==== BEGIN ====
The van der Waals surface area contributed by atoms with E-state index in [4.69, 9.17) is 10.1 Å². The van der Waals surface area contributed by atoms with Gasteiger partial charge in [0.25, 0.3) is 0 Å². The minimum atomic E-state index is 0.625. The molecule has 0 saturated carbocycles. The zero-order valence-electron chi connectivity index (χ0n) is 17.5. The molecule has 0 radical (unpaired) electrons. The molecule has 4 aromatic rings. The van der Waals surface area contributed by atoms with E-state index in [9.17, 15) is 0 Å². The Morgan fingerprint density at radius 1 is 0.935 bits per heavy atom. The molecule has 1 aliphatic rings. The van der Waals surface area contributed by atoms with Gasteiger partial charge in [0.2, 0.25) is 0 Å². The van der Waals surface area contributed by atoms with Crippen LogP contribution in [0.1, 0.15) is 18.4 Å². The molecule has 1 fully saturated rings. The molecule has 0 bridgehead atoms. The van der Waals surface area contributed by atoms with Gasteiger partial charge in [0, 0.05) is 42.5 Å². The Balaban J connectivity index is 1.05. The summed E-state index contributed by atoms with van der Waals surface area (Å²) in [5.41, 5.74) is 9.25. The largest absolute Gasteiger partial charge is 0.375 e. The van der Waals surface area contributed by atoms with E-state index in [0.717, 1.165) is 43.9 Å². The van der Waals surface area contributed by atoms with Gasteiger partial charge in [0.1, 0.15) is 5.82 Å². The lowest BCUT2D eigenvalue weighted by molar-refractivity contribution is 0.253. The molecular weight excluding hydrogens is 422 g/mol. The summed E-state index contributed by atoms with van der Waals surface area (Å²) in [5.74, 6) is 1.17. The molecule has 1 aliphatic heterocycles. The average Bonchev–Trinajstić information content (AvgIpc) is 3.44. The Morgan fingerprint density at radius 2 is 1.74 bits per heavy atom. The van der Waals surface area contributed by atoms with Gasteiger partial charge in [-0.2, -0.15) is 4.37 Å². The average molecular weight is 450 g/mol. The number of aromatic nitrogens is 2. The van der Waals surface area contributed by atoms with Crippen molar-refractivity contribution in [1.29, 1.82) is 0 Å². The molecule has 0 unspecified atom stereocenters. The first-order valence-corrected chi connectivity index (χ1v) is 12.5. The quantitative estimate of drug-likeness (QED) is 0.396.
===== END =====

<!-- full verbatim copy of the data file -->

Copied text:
The van der Waals surface area contributed by atoms with E-state index in [4.69, 9.17) is 10.1 Å². The van der Waals surface area contributed by atoms with Gasteiger partial charge in [0.25, 0.3) is 0 Å². The minimum atomic E-state index is 0.625. The molecule has 0 saturated carbocycles. The zero-order valence-electron chi connectivity index (χ0n) is 17.5. The molecule has 0 radical (unpaired) electrons. The molecule has 4 aromatic rings. The van der Waals surface area contributed by atoms with E-state index in [9.17, 15) is 0 Å². The Morgan fingerprint density at radius 1 is 0.935 bits per heavy atom. The molecule has 1 aliphatic rings. The van der Waals surface area contributed by atoms with Gasteiger partial charge in [0.2, 0.25) is 0 Å². The van der Waals surface area contributed by atoms with Crippen LogP contribution in [0.1, 0.15) is 18.4 Å². The molecule has 1 fully saturated rings. The molecule has 0 bridgehead atoms. The van der Waals surface area contributed by atoms with Gasteiger partial charge in [0, 0.05) is 42.5 Å². The Balaban J connectivity index is 1.05. The summed E-state index contributed by atoms with van der Waals surface area (Å²) in [5.41, 5.74) is 9.25. The largest absolute Gasteiger partial charge is 0.375 e. The van der Waals surface area contributed by atoms with E-state index in [0.717, 1.165) is 43.9 Å². The van der Waals surface area contributed by atoms with Gasteiger partial charge in [0.1, 0.15) is 5.82 Å². The lowest BCUT2D eigenvalue weighted by molar-refractivity contribution is 0.253. The molecular weight excluding hydrogens is 422 g/mol. The summed E-state index contributed by atoms with van der Waals surface area (Å²) in [5.74, 6) is 1.17. The molecule has 1 aliphatic heterocycles. The average Bonchev–Trinajstić information content (AvgIpc) is 3.44. The Morgan fingerprint density at radius 2 is 1.74 bits per heavy atom. The van der Waals surface area contributed by atoms with Gasteiger partial charge in [-0.2, -0.15) is 4.37 Å². The average molecular weight is 450 g/mol. The number of aromatic nitrogens is 2. The van der Waals surface area contributed by atoms with Crippen molar-refractivity contribution in [1.29, 1.82) is 0 Å². The molecule has 0 unspecified atom stereocenters. The first-order valence-corrected chi connectivity index (χ1v) is 12.5. The quantitative estimate of drug-likeness (QED) is 0.396.